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The Auto Semi First (オートセミファースト) is a Japanese 4.5×6 folding camera with a coupled rangefinder, made by Kuribayashi in the early 1940s. This camera was copied from the Welta Weltur and it is different from the viewfinder Semi First, with which it only shares a few parts.
The Auto Semi First is a close copy of the late model of the 4.5×6 Weltur, with a chrome top housing. The folding struts and the focusing system are identical. The camera is focused by a small knob placed on the right of the folding bed, moving the whole lens and shutter assembly (unit focusing). The distance scale is placed inside the folding bed, under a black or silver cover, and the distance is read in a small window.
| Focusing knob, and black focusing cover.|
The combined range- and viewfinder is contained under a chrome top housing, a straight copy of the Weltur's top part. The viewfinder window is rectangular and the second image window is round, and the eyepiece is at the right end of the camera. The body release comes out of the top plate, to the left of the rangefinder housing.
| Top cover, body release and depth-of-field plate.|
A depth-of-field plate, written in English, is screwed above the rangefinder and the name Auto Semi First is engraved on its right, above the viewfinder. The front leather is embossed Auto First, and a First logo is engraved on the distance scale cover.
| Advance knob.|
| Early and late back latch.|
The film is advanced by a knob at the bottom right, and the folding bed is released by a small button placed next to it. The tripod thread is at the opposite end of the bottom plate. The back is hinged to the left and contains two red windows. The back latch was modified at some time: on the early examples, the back is opened by a small sliding button and there is a leather handle, whereas on the late examples, the latch consists of a long sliding bar and there is no handle. The film advance is manually controlled and there is no exposure counter, like the Weltur but unlike the Auto Semi Minolta, another Japanese copy of the same camera.
Advertisements and other documents Edit
The list of set prices compiled in October 1940 and published in January 1941, mentions the Auto Semi First for ¥248, in the same price category as the Auto Semi Minolta. The same occurs in a similar list dated November 1941.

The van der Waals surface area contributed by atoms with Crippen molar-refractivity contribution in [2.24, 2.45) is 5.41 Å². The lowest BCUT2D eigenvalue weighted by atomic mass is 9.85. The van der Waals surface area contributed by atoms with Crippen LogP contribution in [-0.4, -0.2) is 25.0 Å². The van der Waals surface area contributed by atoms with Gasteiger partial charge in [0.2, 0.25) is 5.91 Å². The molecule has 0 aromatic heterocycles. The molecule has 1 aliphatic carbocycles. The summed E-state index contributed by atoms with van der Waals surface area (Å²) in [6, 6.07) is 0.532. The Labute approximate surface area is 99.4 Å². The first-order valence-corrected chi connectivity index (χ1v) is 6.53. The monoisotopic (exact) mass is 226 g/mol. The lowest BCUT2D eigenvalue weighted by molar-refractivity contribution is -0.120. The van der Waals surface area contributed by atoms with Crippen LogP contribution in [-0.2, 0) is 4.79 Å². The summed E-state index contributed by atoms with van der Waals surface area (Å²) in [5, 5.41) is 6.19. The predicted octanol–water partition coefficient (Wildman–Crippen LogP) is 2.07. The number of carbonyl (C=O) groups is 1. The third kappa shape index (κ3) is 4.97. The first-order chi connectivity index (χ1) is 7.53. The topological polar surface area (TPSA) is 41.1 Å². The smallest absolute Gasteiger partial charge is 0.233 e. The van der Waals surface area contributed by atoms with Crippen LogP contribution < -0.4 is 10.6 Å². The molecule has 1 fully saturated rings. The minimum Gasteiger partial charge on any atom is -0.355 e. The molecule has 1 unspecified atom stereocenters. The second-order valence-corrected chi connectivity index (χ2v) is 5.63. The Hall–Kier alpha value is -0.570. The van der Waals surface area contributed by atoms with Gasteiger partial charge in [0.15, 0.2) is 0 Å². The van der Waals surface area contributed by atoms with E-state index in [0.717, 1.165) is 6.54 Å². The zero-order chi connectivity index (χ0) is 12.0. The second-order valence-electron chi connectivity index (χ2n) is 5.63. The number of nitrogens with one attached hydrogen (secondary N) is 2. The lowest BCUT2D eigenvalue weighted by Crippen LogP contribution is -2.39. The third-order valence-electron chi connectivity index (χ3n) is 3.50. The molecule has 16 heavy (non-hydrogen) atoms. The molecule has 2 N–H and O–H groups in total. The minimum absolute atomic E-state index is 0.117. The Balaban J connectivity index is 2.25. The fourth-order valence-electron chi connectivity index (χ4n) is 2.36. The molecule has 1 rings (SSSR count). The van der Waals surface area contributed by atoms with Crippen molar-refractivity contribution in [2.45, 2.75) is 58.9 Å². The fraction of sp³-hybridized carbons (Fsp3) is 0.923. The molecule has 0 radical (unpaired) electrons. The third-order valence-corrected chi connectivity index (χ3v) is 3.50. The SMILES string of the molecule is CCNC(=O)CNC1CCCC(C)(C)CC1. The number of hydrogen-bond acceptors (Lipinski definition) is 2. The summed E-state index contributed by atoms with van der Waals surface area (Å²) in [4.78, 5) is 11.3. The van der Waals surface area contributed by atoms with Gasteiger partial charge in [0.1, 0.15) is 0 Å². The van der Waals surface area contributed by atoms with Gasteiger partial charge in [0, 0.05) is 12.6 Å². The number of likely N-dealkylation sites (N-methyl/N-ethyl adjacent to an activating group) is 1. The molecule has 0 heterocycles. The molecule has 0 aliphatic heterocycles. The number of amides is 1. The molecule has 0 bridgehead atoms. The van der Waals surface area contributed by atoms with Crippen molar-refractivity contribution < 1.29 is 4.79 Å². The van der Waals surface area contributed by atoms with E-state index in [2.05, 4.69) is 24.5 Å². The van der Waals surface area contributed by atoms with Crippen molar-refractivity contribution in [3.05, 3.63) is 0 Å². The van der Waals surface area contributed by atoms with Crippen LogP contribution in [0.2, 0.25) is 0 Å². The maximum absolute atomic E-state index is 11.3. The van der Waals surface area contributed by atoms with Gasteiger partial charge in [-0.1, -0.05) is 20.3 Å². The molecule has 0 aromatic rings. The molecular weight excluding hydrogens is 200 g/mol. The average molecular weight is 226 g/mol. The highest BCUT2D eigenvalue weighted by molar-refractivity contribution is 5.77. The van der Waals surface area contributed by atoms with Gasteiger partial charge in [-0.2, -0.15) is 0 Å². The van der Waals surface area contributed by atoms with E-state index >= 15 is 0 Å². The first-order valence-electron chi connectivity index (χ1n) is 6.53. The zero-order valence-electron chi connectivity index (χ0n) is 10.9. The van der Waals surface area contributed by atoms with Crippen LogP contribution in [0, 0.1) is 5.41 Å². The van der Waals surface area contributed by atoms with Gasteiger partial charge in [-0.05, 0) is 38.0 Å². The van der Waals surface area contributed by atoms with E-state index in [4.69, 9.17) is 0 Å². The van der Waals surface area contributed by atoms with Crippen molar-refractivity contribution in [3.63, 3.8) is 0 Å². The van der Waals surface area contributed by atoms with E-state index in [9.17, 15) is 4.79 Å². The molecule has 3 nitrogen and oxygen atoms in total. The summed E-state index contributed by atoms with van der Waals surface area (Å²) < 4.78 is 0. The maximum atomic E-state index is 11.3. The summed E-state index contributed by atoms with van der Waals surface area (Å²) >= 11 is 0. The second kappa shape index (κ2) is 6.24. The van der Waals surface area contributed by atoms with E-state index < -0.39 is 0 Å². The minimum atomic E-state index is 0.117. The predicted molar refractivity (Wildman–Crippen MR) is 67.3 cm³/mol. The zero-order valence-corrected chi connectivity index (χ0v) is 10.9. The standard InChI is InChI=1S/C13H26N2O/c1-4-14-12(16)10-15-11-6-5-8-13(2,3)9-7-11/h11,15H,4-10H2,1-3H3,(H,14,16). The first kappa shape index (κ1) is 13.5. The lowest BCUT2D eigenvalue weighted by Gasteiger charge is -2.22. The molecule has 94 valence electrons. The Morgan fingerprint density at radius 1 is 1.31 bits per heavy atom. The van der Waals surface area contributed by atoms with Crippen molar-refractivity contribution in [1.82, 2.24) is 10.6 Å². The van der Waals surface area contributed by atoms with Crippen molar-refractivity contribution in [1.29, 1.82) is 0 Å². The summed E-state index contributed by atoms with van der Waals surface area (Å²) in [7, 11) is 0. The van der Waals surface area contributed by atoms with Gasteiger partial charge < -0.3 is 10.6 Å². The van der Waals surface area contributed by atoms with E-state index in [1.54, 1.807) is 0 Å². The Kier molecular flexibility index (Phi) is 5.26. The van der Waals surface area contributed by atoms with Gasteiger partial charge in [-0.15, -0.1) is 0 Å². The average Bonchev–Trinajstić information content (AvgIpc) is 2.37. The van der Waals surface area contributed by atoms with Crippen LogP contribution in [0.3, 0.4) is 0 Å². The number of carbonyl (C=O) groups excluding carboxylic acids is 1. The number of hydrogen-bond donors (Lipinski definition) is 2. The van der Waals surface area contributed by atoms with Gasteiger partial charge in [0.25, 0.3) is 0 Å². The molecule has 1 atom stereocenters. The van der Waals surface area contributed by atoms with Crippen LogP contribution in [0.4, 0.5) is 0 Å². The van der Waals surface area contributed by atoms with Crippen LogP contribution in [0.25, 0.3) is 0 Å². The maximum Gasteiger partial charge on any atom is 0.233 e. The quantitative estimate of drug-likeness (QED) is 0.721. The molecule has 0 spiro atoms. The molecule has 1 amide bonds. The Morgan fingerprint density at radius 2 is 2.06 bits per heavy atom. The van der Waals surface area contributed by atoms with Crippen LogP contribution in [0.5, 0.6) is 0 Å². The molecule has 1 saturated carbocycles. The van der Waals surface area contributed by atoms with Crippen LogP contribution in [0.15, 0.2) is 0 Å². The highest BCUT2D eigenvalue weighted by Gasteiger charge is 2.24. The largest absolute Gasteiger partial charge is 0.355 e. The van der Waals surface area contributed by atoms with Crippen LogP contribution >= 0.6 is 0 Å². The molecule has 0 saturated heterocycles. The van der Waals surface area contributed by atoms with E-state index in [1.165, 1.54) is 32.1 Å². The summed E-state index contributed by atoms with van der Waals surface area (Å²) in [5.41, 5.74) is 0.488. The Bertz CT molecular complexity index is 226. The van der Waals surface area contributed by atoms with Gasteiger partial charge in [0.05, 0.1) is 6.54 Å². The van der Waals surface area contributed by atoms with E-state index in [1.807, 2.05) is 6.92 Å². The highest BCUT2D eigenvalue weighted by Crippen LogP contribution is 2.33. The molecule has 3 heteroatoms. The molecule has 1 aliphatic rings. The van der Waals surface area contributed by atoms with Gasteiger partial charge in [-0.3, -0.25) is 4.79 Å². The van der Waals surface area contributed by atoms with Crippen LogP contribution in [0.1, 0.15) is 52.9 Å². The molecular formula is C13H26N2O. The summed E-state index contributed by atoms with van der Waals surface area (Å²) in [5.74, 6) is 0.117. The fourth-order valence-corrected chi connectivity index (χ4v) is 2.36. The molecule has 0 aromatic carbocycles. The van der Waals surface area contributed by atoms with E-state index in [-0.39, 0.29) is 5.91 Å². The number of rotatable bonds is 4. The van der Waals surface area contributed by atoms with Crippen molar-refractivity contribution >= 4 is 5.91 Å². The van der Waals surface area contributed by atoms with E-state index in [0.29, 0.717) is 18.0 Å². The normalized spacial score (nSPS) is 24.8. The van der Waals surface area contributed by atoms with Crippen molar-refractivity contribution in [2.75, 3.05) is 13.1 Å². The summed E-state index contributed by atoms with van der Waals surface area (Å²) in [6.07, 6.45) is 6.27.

The April 1943 government inquiry on Japanese production also mentions the camera, with a Hit 75mm f/3.5 four-element lens (same as on the First Reflex II) and a Wester I shutter (T, B, 1–200). The Wester shutter was made by Nishida, and the document says that the Hit lens was made by Tōkyō Kōgaku, but this is perhaps a mistake and it is more likely that the lens was made by Tokiwa Kōgaku.
Actual examples Edit
| Auto Semi First, early back latch, black focusing cover,|
First Anastigmat 7.5cm f/3.5 lens no.34239, Wester I shutter (1–200, B, T).
Pictures courtesy of an anonymous eBayer. (Image rights)
The Auto Semi First has been observed in the following variants:
- early back latch, black focusing cover, First Anastigmat f/3.5 lens, Wester I shutter (1–200, B, T);
- late back latch, black focusing cover, First Anastigmat f/3.5 lens, Wester I shutter (1–200, B, T);
- late back latch, black focusing cover, Tokiwa Anastigmat f/3.5 lens, Wester I shutter (1–200, B, T);
- late back latch, silver focusing cover, Tokiwa Anastigmat f/3.5 lens, Wester I shutter (1–200, B, T);
- late back latch, silver focusing cover, First Anastigmat f/3.5 lens, Mirror I shutter (1–200, B, T);
- late back latch, silver focusing cover, S. Kuri Anastigmat f/3.5 lens, Seikosha shutter (T, B, 1–250, self-timer).
| Auto Semi First, late back latch, black focusing cover,|
Tokiwa Anastigmat 7.5cm f/3.5 lens, Wester I shutter (1–200, B, T).
Pictures by eBayer Yalluflex. (Image rights)
The First f/3.5 lens has three elements and was made by Tokiwa Kōgaku. The Tokiwa f/3.5 lens has four elements and its name certainly indicates that it was made by Tokiwa Kōgaku too. The S. Kuri f/3.5 lens is otherwise unknown; its name certainly indicates that it was made by Kuribayashi itself, and the "S" perhaps means that it has four elements. It was surely one the earliest camera lenses made by the company. The Mirror I shutter has not been observed on any other camera. The shutter plate has braid patterns on both sides and is inscribed MIRROR~MODEL–I at the top.